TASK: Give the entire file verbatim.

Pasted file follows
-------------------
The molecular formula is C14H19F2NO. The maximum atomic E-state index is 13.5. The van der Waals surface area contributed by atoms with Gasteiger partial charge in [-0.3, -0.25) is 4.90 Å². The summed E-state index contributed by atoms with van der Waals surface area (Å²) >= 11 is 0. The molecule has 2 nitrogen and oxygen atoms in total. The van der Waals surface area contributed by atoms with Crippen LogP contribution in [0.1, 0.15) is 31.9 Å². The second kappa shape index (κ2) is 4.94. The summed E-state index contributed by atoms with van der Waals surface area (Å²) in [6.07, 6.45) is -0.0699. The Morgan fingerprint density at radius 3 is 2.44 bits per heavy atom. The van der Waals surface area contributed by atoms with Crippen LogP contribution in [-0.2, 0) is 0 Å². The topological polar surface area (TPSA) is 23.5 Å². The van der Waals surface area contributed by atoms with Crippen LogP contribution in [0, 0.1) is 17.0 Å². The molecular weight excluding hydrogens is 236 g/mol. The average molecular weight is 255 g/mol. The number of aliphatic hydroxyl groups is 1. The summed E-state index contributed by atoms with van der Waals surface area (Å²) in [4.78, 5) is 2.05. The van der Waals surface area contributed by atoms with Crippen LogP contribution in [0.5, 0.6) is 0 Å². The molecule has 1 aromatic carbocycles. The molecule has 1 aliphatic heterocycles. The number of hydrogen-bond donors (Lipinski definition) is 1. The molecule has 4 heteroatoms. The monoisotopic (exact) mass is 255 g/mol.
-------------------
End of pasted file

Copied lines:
The molecular formula is C14H19F2NO. The maximum atomic E-state index is 13.5. The van der Waals surface area contributed by atoms with Gasteiger partial charge in [-0.3, -0.25) is 4.90 Å². The summed E-state index contributed by atoms with van der Waals surface area (Å²) >= 11 is 0. The molecule has 2 nitrogen and oxygen atoms in total. The van der Waals surface area contributed by atoms with Crippen LogP contribution in [0.1, 0.15) is 31.9 Å². The second kappa shape index (κ2) is 4.94. The summed E-state index contributed by atoms with van der Waals surface area (Å²) in [6.07, 6.45) is -0.0699. The Morgan fingerprint density at radius 3 is 2.44 bits per heavy atom. The van der Waals surface area contributed by atoms with Crippen LogP contribution in [-0.2, 0) is 0 Å². The topological polar surface area (TPSA) is 23.5 Å². The van der Waals surface area contributed by atoms with Crippen LogP contribution in [0, 0.1) is 17.0 Å². The molecular weight excluding hydrogens is 236 g/mol. The average molecular weight is 255 g/mol. The number of aliphatic hydroxyl groups is 1. The summed E-state index contributed by atoms with van der Waals surface area (Å²) in [4.78, 5) is 2.05. The van der Waals surface area contributed by atoms with Crippen LogP contribution in [0.5, 0.6) is 0 Å². The molecule has 1 aromatic carbocycles. The molecule has 1 aliphatic heterocycles. The number of hydrogen-bond donors (Lipinski definition) is 1. The molecule has 4 heteroatoms. The monoisotopic (exact) mass is 255 g/mol.